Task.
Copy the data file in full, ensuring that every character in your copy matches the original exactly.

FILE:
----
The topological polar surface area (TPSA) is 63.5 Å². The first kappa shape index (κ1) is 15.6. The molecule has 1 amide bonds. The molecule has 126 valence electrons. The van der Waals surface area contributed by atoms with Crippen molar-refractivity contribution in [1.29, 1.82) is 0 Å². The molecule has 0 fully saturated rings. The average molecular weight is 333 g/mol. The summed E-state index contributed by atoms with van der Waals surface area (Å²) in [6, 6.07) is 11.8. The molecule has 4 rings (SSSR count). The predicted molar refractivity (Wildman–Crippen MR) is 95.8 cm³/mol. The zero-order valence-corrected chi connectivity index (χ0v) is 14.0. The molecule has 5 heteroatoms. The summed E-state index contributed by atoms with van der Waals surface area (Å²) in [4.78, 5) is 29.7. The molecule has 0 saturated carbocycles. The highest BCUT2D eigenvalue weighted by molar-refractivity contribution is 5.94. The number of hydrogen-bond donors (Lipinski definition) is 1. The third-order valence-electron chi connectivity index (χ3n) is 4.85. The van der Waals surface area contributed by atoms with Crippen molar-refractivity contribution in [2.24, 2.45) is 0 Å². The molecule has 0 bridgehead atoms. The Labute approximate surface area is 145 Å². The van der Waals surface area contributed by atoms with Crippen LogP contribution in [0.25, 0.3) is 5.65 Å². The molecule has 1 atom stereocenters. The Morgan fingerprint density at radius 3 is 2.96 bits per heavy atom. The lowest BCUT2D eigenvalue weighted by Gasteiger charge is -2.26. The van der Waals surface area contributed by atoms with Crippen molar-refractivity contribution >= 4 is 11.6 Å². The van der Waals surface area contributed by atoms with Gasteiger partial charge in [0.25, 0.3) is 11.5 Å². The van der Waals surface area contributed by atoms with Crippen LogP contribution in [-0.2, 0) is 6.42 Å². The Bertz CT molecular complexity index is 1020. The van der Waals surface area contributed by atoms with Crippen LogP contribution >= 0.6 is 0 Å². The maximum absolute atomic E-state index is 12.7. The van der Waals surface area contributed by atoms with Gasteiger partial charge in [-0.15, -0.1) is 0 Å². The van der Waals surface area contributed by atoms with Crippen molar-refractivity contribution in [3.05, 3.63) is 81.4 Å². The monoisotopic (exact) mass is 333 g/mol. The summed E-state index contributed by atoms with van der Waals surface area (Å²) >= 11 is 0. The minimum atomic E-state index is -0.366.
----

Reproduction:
The topological polar surface area (TPSA) is 63.5 Å². The first kappa shape index (κ1) is 15.6. The molecule has 1 amide bonds. The molecule has 126 valence electrons. The van der Waals surface area contributed by atoms with Crippen molar-refractivity contribution in [1.29, 1.82) is 0 Å². The molecule has 0 fully saturated rings. The average molecular weight is 333 g/mol. The summed E-state index contributed by atoms with van der Waals surface area (Å²) in [6, 6.07) is 11.8. The molecule has 4 rings (SSSR count). The predicted molar refractivity (Wildman–Crippen MR) is 95.8 cm³/mol. The zero-order valence-corrected chi connectivity index (χ0v) is 14.0. The molecule has 5 heteroatoms. The summed E-state index contributed by atoms with van der Waals surface area (Å²) in [4.78, 5) is 29.7. The molecule has 0 saturated carbocycles. The highest BCUT2D eigenvalue weighted by molar-refractivity contribution is 5.94. The number of hydrogen-bond donors (Lipinski definition) is 1. The third-order valence-electron chi connectivity index (χ3n) is 4.85. The van der Waals surface area contributed by atoms with Crippen molar-refractivity contribution in [2.24, 2.45) is 0 Å². The molecule has 0 bridgehead atoms. The Labute approximate surface area is 145 Å². The van der Waals surface area contributed by atoms with Crippen LogP contribution in [0.25, 0.3) is 5.65 Å². The molecule has 1 atom stereocenters. The Morgan fingerprint density at radius 3 is 2.96 bits per heavy atom. The lowest BCUT2D eigenvalue weighted by Gasteiger charge is -2.26. The van der Waals surface area contributed by atoms with Crippen molar-refractivity contribution >= 4 is 11.6 Å². The van der Waals surface area contributed by atoms with Gasteiger partial charge in [0.25, 0.3) is 11.5 Å². The van der Waals surface area contributed by atoms with Crippen LogP contribution in [-0.2, 0) is 6.42 Å². The Bertz CT molecular complexity index is 1020. The van der Waals surface area contributed by atoms with Crippen LogP contribution >= 0.6 is 0 Å². The maximum absolute atomic E-state index is 12.7. The van der Waals surface area contributed by atoms with Gasteiger partial charge in [-0.15, -0.1) is 0 Å². The van der Waals surface area contributed by atoms with Crippen molar-refractivity contribution in [3.05, 3.63) is 81.4 Å². The monoisotopic (exact) mass is 333 g/mol. The summed E-state index contributed by atoms with van der Waals surface area (Å²) >= 11 is 0. The minimum atomic E-state index is -0.366.